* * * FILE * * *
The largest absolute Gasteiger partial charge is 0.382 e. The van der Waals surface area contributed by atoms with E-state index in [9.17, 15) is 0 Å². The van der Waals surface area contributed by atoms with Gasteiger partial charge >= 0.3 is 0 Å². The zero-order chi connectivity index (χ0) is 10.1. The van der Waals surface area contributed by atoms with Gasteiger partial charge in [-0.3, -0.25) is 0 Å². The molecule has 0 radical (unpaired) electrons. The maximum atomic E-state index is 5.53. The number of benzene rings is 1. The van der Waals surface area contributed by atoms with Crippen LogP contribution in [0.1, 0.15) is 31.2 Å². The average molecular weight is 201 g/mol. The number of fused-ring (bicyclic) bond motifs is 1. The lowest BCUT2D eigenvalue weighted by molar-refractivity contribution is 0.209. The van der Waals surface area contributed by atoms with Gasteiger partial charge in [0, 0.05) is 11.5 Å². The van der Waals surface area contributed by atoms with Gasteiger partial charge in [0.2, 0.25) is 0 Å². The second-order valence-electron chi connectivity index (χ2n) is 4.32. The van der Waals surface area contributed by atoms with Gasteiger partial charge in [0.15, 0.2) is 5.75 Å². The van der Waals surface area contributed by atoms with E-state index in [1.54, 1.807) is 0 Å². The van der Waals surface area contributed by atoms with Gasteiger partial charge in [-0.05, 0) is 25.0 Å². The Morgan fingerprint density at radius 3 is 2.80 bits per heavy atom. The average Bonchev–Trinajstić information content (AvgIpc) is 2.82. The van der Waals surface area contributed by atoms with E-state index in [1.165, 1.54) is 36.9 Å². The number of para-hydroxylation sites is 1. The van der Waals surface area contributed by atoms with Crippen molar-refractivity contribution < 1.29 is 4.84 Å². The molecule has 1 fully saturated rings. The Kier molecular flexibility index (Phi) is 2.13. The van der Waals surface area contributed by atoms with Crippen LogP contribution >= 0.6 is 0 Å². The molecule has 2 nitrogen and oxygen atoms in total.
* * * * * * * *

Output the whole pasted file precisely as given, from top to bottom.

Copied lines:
The largest absolute Gasteiger partial charge is 0.382 e. The van der Waals surface area contributed by atoms with E-state index in [9.17, 15) is 0 Å². The van der Waals surface area contributed by atoms with Gasteiger partial charge >= 0.3 is 0 Å². The zero-order chi connectivity index (χ0) is 10.1. The van der Waals surface area contributed by atoms with Gasteiger partial charge in [-0.3, -0.25) is 0 Å². The molecule has 0 radical (unpaired) electrons. The maximum atomic E-state index is 5.53. The number of benzene rings is 1. The van der Waals surface area contributed by atoms with Crippen LogP contribution in [0.1, 0.15) is 31.2 Å². The average molecular weight is 201 g/mol. The number of fused-ring (bicyclic) bond motifs is 1. The lowest BCUT2D eigenvalue weighted by molar-refractivity contribution is 0.209. The van der Waals surface area contributed by atoms with Gasteiger partial charge in [0, 0.05) is 11.5 Å². The van der Waals surface area contributed by atoms with Gasteiger partial charge in [0.2, 0.25) is 0 Å². The second-order valence-electron chi connectivity index (χ2n) is 4.32. The van der Waals surface area contributed by atoms with Gasteiger partial charge in [0.15, 0.2) is 5.75 Å². The van der Waals surface area contributed by atoms with E-state index in [1.54, 1.807) is 0 Å². The van der Waals surface area contributed by atoms with Gasteiger partial charge in [-0.05, 0) is 25.0 Å². The Morgan fingerprint density at radius 3 is 2.80 bits per heavy atom. The average Bonchev–Trinajstić information content (AvgIpc) is 2.82. The van der Waals surface area contributed by atoms with E-state index in [1.165, 1.54) is 36.9 Å². The number of para-hydroxylation sites is 1. The van der Waals surface area contributed by atoms with Crippen molar-refractivity contribution < 1.29 is 4.84 Å². The molecule has 1 fully saturated rings. The Kier molecular flexibility index (Phi) is 2.13. The van der Waals surface area contributed by atoms with Crippen LogP contribution >= 0.6 is 0 Å². The molecule has 2 nitrogen and oxygen atoms in total.